Source: Chelsea Birdsall, ABC 10, February 23, 2017

With a deficit in its budget, the Ishpeming Public School District has been looking for ways to cut the budget to leave more money for education. One idea going through the Board of Education is privatizing the busing system for the district. Rallying against the idea, community members came to voice their opinion against privatization. Dressed in black and adorned with yellow buttons, over fifty community members were in attendance at Wednesday night’s Ishpeming Board of Education Meeting. The hot topic of discussion was whether or not the district should privatize transportation in order to satisfy a more balanced budget. According to Superintendent Carrie Meyers, the Department of Treasury has inquired about the fiscal state of the district, and while it hasn’t been determined to be under fiscal stress quite yet, they’re looking for ways to avoid it without affecting students in the classroom. Over the last year, the board has mulled over the concept of privatization and has heard a handful of presentations from potential candidates while launching their own investigation into the matter.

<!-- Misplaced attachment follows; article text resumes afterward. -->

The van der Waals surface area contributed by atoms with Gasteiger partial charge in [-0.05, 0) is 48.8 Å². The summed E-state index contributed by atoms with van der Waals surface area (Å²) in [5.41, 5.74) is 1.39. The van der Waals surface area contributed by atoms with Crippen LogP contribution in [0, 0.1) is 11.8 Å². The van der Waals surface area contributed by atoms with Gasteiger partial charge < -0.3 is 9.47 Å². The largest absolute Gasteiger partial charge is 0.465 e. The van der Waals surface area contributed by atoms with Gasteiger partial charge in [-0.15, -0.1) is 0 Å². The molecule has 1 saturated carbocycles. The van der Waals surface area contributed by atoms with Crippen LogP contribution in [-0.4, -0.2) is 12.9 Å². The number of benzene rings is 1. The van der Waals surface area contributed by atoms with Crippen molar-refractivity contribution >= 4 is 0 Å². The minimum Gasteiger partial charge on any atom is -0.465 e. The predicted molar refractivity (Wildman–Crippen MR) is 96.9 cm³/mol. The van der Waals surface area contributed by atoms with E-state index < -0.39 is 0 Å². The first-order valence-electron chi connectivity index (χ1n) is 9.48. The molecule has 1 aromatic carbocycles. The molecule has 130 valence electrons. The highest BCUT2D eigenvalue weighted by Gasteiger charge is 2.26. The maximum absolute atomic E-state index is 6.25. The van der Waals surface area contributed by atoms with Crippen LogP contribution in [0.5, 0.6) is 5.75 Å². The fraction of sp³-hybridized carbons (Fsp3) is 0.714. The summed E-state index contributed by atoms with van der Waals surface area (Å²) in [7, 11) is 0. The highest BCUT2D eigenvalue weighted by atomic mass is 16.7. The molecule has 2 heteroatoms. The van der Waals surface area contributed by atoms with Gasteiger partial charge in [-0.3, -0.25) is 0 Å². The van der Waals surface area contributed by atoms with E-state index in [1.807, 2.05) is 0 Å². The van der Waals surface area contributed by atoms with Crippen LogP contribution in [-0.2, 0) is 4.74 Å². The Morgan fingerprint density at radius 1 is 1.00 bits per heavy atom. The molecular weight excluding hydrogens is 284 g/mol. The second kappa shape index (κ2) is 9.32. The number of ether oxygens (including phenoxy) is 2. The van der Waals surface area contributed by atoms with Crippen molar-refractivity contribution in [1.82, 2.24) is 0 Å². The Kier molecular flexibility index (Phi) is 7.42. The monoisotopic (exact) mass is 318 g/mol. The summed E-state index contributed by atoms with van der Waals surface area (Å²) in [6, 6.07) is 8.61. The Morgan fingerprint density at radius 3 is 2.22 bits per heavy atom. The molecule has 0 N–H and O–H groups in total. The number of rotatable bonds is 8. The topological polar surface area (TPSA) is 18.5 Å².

Ishpeming School Board weighs privatization of busing
Source: Lisa Bowers, Mining Journal, November 22, 2016